t is Kamalakshi Amma's first child.  A child born out of season.  And he is unspeakably ugly, with a voice
like a buffalo's.  The next child to be born is bright and beautiful.  The local midwife gossips aloud to the
neighbours: what does Kamalakshi's unremarkable husband, Damodaran Master have to do with these
births?  Is it the laughing, savage wind from the hills – that both uproots and brings life to the land – that
impregnates Kamalakshi when she is ripe with desire?  Rumour is rife in the villge and stretches its
tentacles to more than one woman – and the question of their fidelity to man.  Can the elements really play
paramour? But when water, in the shape of a great flood, swamps the teacher's home and the homes
around him, Kamalakshi exhibits loyalty to her husband in a way no one could imagine.  And she
surrenders once more to the elements.

Sethu's work spans shadows in which legend, metaphor and mysticism share equal space.  A dream-like
condensation of space and time and the constant empolyment of non-realistic narrative strategies mark
the style of this doyen of the Malayalam literary world.

In this English translation, Prema Jayakumar spools out a fabric that changes one language to another
lyrically and seamlessly.

  (from the blurb on the book)

Set in a country where most of the rural population still survies on strange beliefs, vile gossip and ulterior
motives, Kamalakshi Amma's first child is born unspeakably ugly, and worse, with a buffalo's voice. But,
her next born is bright and beautiful, and the local midwife carries tales to her neighbours - does
Kamalakshi's husband have something to do with the children ? Or is it the wind from the hills that
impregnates the wife when she's fertile ? This rumour reaches every ear in the village and all the women
are questioned about their fidelity.

Kamalakshi gets no respite from the sniggers and jabs from the villagers. Her loyalty to her marriage is
tested when a huge flood swamps the village and she is left to rescue her husband. Will she be able to
stand up the task and surrender once again to the elements ?

HOT Tip : Pick this one if you're up for an earthy, yet mystic read that is seamless and lyrical.

                   (Times of India, Chennai dated January 1, 2009)
Translated from the Malayalam original Niyogam, the story is deeply rooted in rural Kerala, with its myths,
legends and traditions. The voice of women apart, nature is the strongest presence - the wind in its various
forms of gentleness and ferocity, the sun and the rain, darkness and moonlight. Imagination plays a
complementary role to reality and the characters balance each other. One one end of the spectrum there is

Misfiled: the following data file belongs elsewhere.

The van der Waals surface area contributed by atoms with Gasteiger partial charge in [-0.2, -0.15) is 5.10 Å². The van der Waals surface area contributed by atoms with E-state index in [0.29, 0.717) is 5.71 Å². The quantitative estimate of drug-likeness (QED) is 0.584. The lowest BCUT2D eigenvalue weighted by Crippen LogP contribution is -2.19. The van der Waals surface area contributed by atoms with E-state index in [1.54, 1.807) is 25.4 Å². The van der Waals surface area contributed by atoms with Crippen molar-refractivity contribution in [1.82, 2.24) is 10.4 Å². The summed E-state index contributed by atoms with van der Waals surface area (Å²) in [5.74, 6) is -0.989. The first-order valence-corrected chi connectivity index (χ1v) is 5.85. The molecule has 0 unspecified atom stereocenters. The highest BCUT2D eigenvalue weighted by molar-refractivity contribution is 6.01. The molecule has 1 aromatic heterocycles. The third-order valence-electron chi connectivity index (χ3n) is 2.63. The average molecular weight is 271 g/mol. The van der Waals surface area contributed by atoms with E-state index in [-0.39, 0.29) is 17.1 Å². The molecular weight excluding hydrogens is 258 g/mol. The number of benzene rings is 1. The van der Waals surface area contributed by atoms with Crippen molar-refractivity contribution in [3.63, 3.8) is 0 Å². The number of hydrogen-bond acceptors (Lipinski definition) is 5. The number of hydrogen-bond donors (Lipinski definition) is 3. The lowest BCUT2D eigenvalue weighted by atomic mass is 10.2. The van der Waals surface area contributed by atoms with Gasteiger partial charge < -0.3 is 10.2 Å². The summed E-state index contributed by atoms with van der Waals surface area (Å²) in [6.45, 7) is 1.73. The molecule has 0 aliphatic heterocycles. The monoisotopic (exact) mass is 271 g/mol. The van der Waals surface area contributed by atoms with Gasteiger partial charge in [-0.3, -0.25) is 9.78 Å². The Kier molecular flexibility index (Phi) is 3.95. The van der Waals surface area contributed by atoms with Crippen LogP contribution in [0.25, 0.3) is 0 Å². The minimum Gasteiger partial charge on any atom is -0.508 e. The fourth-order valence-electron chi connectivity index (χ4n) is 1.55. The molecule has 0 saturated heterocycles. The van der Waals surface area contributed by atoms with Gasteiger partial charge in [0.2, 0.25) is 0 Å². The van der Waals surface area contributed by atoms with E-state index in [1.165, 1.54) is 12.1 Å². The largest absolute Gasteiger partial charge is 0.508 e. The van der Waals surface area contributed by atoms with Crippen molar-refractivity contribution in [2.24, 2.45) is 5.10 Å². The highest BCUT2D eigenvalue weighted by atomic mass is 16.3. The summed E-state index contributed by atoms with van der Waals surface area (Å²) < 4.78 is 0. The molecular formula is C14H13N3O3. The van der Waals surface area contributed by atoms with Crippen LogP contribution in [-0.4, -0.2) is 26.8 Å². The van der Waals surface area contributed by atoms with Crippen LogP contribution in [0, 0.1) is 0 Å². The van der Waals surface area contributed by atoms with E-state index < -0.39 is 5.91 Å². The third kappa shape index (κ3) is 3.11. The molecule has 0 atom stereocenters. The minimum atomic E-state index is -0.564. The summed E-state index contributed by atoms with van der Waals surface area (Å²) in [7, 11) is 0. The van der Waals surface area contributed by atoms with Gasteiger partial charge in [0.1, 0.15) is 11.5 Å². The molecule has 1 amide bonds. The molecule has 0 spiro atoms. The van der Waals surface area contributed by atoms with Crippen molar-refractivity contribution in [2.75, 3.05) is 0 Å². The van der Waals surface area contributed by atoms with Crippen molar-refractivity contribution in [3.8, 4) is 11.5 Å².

Kamalakshmi Amma running away from the seductive advances of the sun, and on the other is Ammu
Amma, turning her back on rumours. On one hand is Vishwanathan with his brute strength, and on the other
is Santhan, with the maturity of a sage. Karthu Amma, a witness to all the births in the village, finds a
companion in young Santhan with his unending questions about death.  In this English version, Prema
Jayakumar captures well the lyrical imagery and earthiness of the original

        (V. Savitha in Indian Express dated March 1, 2009)

Sahitya Academy award-winner Sethu wrote magic realism before the term was even coined. We know
The Mahabharata's Kunti invoked the gods to beget sons and the Wind from the Hills (Niyogam in
Malayalam)hints that the feat could be duplicated in modern times too. It paints an accurate picture of rural
Kerala. Villages are places where everyone knows everything about you and where wagging tongues
won't rest till their curiosity is satiated. The novel's protagonist, Kamalakshi, goaded by taunts of infidelity,
goes through a heroic sacrifice in the climax to prove her loyalty. Interesting read.

(Books that'll hook you - Femina - April 8, 2009)
This is definitely the same writer, the same mastery of narrative technique and significant detail, the same
ellipses and perfectly crafted "gaps", and the same discerning "feminism" (that he calls modestly
"exploration of women's minds", but also a much larger array of characters and voices and a very different
pace in the building of emotions. I began reading from a distance and I ended up deeply moved by the
restrained, delicate and unmoralizing pathos.

Once again, I insist that "magic realism" is a notion that doesn't do justice to the aesthetics of his narrative
or serve well its interpretation....Certainly the fiction is deeply rooted in Indian culture, both traditional and
modern, but it draws from it aesthetic and philosophical qualities that can be equally appreciated by
non-Indian readers, whether in the "West" or in the Far East, for example.

                        (Prof. Didier COSTE, Université Bordeaux , FRANCE, in a letter to the author)